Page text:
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Old 19-04-2009, 14:10   #16
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Guys... Thanks. However, I believe all Catamaran owners know how to use a bridle on a Cat. My question was specific, although judging by the replies, apparently obscure.

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Originally Posted by johnblow666 View Post
. .....I was looking at a leopard cat last week and noticed the anchor chain comes off the winch and through the deck just in front of the bridge deck .
i didnt get a real good look at it but ive been thinking it would have an advantage of not having the chain etc. run along the centre of the deck .
How do you hook this.... to a bridle quickly, and safely when it's passing underneath the bridge deck many feet from the bridle attachment points? Are you backing down on the anchor and snaking the chain, which is now beneath the tramp, with a boat hook?

This being opposed to what I would call the normal layout where everything is at your fingertips. A foredeck mounted windlass which plays chain over the bow roller and a chain hook on the bridle.

??
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Old 19-04-2009, 16:09   #17
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Quote:
Originally Posted by Tropic Cat View Post
How do you hook this.... to a bridle quickly, and safely when it's passing underneath the bridge deck many feet from the bridle attachment points? Are you backing down on the anchor and snaking the chain, which is now beneath the tramp, with a boat hook?
I still may be missing your point, so please excuse me if I'm overstating the obvious - but you do realise that the bridle is drawn back to the anchor locker beneath the tramp and hooked to a ring beneath the locker during anchor retrieval? Setting anchor, and bridle, is a simple process of releasing scope then unclipping bridle from ring and attaching it to the anchor chain link? Again, I may still be misunderstanding your question?

While under way, the bridle lines are attached to an o-ring beneath the red X in the photo. You just reach through and unhook it.

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Old 19-04-2009, 20:17   #18
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That explains it perfectly. Doesn't this leave a lot of "stuff" tucked under the boat?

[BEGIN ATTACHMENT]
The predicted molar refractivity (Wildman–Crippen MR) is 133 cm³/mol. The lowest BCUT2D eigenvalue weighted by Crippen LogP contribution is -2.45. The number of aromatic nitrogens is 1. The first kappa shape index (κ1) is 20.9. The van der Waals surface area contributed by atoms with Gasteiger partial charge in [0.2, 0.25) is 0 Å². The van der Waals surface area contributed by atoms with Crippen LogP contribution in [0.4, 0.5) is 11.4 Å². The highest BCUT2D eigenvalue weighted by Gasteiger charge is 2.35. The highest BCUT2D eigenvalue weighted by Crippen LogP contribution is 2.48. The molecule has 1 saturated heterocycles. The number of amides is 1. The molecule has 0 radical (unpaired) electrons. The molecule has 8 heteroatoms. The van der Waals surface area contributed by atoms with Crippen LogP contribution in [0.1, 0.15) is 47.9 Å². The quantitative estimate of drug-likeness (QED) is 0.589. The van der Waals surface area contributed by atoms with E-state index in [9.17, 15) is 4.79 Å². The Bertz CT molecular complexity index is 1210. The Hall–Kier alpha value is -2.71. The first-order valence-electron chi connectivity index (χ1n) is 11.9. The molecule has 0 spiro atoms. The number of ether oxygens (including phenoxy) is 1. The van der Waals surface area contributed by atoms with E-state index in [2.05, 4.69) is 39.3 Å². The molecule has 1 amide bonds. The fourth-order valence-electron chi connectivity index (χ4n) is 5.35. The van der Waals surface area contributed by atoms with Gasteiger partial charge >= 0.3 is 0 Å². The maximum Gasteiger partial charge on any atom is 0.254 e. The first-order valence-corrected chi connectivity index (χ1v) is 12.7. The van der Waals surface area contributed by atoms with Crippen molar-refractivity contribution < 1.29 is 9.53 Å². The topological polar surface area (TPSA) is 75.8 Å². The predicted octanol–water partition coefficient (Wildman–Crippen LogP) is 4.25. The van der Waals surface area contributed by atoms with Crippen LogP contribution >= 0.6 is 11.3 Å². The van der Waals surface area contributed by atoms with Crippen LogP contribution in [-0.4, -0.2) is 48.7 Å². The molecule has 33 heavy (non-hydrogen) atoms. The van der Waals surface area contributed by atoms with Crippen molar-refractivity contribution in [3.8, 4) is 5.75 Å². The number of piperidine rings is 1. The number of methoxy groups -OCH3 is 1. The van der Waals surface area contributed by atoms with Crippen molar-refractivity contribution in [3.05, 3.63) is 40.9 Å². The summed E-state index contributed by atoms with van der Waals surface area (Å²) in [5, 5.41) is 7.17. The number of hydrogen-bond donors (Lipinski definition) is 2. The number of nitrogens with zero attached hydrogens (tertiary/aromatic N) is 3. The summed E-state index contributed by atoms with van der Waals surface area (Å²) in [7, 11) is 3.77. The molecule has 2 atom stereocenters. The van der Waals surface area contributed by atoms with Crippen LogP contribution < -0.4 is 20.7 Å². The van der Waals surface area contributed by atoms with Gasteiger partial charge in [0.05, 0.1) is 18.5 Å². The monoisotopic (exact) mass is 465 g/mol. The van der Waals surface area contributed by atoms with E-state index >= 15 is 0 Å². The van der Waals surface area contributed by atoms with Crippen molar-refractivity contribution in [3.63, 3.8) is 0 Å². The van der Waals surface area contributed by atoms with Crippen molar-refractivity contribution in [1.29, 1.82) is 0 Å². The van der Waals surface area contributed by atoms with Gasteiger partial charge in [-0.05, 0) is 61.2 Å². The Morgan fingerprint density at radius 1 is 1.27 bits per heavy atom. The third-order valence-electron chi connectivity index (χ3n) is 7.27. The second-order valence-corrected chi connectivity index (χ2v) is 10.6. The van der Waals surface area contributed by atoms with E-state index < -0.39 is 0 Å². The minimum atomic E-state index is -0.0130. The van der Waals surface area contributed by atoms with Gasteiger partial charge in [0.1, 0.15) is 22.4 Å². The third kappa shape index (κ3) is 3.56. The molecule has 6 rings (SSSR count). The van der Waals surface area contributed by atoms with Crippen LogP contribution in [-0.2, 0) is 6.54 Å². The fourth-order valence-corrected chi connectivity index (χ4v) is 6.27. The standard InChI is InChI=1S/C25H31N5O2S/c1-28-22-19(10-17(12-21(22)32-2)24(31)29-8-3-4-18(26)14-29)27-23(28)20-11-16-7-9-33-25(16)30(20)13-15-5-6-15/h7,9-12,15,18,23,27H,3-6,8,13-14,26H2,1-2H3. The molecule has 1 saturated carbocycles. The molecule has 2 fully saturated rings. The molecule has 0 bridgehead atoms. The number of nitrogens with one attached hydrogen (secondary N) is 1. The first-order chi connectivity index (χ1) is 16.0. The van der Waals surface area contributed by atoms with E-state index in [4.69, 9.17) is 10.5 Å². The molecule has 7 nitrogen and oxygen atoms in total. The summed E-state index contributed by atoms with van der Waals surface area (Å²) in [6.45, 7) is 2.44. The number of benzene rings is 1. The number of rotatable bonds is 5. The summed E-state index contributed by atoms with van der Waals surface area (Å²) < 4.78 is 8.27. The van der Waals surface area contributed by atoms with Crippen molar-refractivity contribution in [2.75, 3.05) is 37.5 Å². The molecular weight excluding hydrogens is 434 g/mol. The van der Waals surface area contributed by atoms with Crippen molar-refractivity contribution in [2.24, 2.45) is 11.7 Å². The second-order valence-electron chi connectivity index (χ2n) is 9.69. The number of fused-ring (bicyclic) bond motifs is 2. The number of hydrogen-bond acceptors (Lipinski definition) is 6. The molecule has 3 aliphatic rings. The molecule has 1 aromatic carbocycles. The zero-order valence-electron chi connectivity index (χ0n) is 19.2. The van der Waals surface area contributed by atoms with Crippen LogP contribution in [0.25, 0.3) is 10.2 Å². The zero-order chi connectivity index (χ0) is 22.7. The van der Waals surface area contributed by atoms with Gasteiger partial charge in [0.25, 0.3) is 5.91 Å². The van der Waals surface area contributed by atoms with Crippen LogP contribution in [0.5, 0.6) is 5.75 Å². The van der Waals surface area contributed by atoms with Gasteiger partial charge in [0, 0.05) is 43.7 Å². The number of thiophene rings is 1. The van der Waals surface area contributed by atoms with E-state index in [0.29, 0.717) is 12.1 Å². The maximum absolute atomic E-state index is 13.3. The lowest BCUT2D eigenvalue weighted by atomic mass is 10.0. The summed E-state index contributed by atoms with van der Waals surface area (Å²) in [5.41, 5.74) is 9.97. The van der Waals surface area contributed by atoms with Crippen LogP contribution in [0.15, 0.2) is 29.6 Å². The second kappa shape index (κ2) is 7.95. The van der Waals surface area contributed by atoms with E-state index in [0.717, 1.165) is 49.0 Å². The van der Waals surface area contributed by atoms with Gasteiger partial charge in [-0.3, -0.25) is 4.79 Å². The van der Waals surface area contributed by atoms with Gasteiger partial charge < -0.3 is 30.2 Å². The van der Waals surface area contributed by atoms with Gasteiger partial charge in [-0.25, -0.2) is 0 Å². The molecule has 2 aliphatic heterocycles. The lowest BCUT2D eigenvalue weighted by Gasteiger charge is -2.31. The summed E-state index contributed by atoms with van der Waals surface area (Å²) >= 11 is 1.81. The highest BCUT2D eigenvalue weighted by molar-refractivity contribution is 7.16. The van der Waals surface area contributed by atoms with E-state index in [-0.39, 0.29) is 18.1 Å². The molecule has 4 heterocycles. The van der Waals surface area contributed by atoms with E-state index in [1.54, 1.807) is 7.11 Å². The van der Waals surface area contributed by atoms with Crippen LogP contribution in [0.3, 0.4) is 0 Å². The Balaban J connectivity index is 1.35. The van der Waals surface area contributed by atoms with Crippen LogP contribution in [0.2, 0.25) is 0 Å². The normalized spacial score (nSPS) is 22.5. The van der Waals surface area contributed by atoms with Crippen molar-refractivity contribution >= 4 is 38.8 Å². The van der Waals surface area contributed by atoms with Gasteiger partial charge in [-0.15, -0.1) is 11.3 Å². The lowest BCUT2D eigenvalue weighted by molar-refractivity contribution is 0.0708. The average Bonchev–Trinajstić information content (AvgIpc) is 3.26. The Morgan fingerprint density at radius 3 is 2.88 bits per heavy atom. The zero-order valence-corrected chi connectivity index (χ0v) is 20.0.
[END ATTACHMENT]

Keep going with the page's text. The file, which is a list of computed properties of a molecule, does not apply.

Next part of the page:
My bridle is stored in foredeck lockers, My anchor is in it's bow roller. It's a simple matter to assemble, hook and splash.
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Old 19-04-2009, 23:28   #19
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That explains it perfectly. Doesn't this leave a lot of "stuff" tucked under the boat?

My bridle is stored in foredeck lockers, My anchor is in it's bow roller. It's a simple matter to assemble, hook and splash.
If you're doing short hops, then it's no big deal. On a windward bash that's choppy, you can just unlatch the bridle at the bows and take up slack by either doing a wrap on the cleats - or simply haul up and latch em to the pulpit railing or life line. Remove and store the bridle on passage. Resetting it is a less than 5 minute process that can be accomplished by one person (just reattach the bridle to the hook beneath the anchor locker and 'hand over hand' pay out the bow ends by reaching through the tramp along the center compression post. I suspect it would be a bit of a pain on an undivided tramp.)

Basically, it's just what you're use to. My first experience in dealing with a Cat anchor was using this type of setup, so it's what's "normal" to me. Either setup works well. I've never really given it much thought, other than I do like the fact that the anchor chain isn't up over the tramp - but really wouldn't be all that bothered if it were.
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Old 21-04-2009, 11:43   #20
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thanks for that note, for those of us who have bow rollers, I'd never have known how it was done. Seems simple enough, the principal advantage to me would be you keep more weight aft and off the cross beam by removing the anchor from the bow. That's not a small plus during a stormy passage. The people I knew who managed to cut their keel with their anchor chain did it during a retrieval where I imagine those preventers would have to be taken down to retrieve the anchor.